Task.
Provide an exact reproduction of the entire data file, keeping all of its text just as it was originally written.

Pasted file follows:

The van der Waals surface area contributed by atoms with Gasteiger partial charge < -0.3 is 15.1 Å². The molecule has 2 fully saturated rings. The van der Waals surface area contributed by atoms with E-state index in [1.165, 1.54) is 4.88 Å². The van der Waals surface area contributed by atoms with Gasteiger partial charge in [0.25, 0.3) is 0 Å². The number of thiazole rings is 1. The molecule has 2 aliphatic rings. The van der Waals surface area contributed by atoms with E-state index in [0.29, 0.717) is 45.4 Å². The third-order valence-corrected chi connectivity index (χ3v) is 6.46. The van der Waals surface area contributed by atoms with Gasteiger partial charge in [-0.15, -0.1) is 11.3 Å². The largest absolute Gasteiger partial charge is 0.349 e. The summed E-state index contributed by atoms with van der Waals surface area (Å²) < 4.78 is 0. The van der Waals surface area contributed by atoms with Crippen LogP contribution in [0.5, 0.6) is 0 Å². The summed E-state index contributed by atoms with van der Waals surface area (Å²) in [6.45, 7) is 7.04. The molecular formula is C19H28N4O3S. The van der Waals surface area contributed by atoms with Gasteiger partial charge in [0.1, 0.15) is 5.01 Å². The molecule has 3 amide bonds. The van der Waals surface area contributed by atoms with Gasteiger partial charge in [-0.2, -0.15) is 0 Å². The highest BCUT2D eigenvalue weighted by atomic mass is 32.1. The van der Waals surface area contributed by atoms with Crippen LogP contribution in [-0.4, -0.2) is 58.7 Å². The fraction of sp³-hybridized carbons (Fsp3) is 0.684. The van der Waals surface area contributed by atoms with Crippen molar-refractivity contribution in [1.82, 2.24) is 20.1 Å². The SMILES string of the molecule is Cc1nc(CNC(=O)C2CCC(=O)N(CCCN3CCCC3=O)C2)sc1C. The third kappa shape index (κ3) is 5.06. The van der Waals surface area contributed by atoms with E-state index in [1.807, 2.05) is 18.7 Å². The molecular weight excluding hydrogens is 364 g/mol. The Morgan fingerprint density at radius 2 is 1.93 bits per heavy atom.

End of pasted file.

The van der Waals surface area contributed by atoms with Gasteiger partial charge < -0.3 is 15.1 Å². The molecule has 2 fully saturated rings. The van der Waals surface area contributed by atoms with E-state index in [1.165, 1.54) is 4.88 Å². The van der Waals surface area contributed by atoms with Gasteiger partial charge in [0.25, 0.3) is 0 Å². The number of thiazole rings is 1. The molecule has 2 aliphatic rings. The van der Waals surface area contributed by atoms with E-state index in [0.29, 0.717) is 45.4 Å². The third-order valence-corrected chi connectivity index (χ3v) is 6.46. The van der Waals surface area contributed by atoms with Gasteiger partial charge in [-0.15, -0.1) is 11.3 Å². The largest absolute Gasteiger partial charge is 0.349 e. The summed E-state index contributed by atoms with van der Waals surface area (Å²) < 4.78 is 0. The van der Waals surface area contributed by atoms with Crippen LogP contribution in [0.5, 0.6) is 0 Å². The summed E-state index contributed by atoms with van der Waals surface area (Å²) in [6.45, 7) is 7.04. The molecular formula is C19H28N4O3S. The van der Waals surface area contributed by atoms with Gasteiger partial charge in [0.1, 0.15) is 5.01 Å². The molecule has 3 amide bonds. The van der Waals surface area contributed by atoms with Gasteiger partial charge in [-0.2, -0.15) is 0 Å². The highest BCUT2D eigenvalue weighted by atomic mass is 32.1. The van der Waals surface area contributed by atoms with Crippen LogP contribution in [-0.4, -0.2) is 58.7 Å². The fraction of sp³-hybridized carbons (Fsp3) is 0.684. The van der Waals surface area contributed by atoms with Crippen molar-refractivity contribution in [1.82, 2.24) is 20.1 Å². The SMILES string of the molecule is Cc1nc(CNC(=O)C2CCC(=O)N(CCCN3CCCC3=O)C2)sc1C. The third kappa shape index (κ3) is 5.06. The van der Waals surface area contributed by atoms with E-state index in [1.807, 2.05) is 18.7 Å². The molecular weight excluding hydrogens is 364 g/mol. The Morgan fingerprint density at radius 2 is 1.93 bits per heavy atom.